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Black-Hole in M87 (2019, 2021 Update)

The large elliptical galaxy M87 is the dominant member of the Virgo Cluster. The variation in brightness and a jet shooting out from its center indicate that there is a black-hole at the center (Figure 05-02r1). The table in Figure 05-02r2 lists some of the characteristics of
M87, Black-Hole M87 Parameters M87 and its black-hole (also see "Space Fact"). An image of this black-hole is presented to the world by the Event Horizon Telescope(s) (EHT) in April, 2019. However, close examination reveals that the image is a shadow (actually a silhouette) formed by dark object against radio frequency background, and the whole picture is in false colors. It is stitched together with missing data filled in by some sort of educated guessing, a.k.a. "Bayesian Inference".

Figure 05-02r1 M87, Black-Hole [view large image]

Figure 05-02r2 M87 BH Parms

The following shows the theoretical base and processing involved in the imaging.
See "SgrA* Radio Image" for comparison.

By combining past observational data and educated guessed-work, a series of M87 black hole images have been constructed from 2009 to 2017 (Figure 05-20w). It shows lopsided blob of light swirling around the supermassive black hole at the centre of M87*. The bright spot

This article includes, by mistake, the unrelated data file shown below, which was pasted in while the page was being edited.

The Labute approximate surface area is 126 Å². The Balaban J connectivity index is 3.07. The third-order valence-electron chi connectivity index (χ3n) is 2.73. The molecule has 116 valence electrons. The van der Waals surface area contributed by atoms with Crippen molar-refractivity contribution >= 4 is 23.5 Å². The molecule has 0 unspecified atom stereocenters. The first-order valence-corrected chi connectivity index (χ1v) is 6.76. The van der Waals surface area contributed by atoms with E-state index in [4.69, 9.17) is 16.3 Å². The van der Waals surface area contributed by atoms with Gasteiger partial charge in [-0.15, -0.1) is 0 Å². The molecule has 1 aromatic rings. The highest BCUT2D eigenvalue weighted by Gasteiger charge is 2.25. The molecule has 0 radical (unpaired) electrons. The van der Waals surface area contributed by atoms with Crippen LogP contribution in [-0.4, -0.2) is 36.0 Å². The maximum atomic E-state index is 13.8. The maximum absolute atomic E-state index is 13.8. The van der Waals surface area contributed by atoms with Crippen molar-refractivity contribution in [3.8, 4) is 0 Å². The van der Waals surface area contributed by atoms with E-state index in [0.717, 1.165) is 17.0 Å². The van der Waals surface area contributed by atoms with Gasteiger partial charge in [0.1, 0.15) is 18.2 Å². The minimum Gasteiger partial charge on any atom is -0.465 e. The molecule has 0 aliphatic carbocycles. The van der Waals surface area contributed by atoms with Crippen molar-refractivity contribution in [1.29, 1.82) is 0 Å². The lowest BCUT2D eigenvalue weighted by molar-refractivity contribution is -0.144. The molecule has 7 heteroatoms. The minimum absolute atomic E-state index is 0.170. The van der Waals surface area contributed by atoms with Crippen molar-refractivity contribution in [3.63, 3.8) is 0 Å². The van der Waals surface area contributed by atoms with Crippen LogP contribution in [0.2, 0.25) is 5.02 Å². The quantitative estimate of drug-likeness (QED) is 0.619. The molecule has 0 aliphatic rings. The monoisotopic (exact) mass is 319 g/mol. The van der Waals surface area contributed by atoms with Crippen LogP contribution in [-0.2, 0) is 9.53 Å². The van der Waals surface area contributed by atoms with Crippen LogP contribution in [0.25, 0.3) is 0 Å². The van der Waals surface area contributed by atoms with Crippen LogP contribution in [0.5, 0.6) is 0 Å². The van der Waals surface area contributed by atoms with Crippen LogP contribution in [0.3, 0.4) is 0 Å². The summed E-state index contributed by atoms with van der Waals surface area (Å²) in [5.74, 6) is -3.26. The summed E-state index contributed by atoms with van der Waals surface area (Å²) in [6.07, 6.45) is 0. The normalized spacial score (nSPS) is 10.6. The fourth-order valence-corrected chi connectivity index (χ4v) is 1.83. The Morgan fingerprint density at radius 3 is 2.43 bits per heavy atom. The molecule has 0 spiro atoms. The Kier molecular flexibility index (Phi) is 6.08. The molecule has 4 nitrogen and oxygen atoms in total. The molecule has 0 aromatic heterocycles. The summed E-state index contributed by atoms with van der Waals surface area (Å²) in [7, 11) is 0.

M87 BH, 2009-2017 moves around because the environment around the black hole changes on a scale of several weeks. Strong magnetic fields stir the accretion disk and produce hotter spots that then orbit the black hole. See "The first-ever image of a black hole is now a movie".

Figure 05-02w M87 Black Hole,
2009-2017 [view large image]

In 2018, a separate team reported evidence of a blob of hot gas circling SgrA*, the Milky Way’s central black hole, over the course of around 1 hour. Because M87* is more than 1,000 times the size of SgrA*, the dynamics around M87* take longer to unfold.

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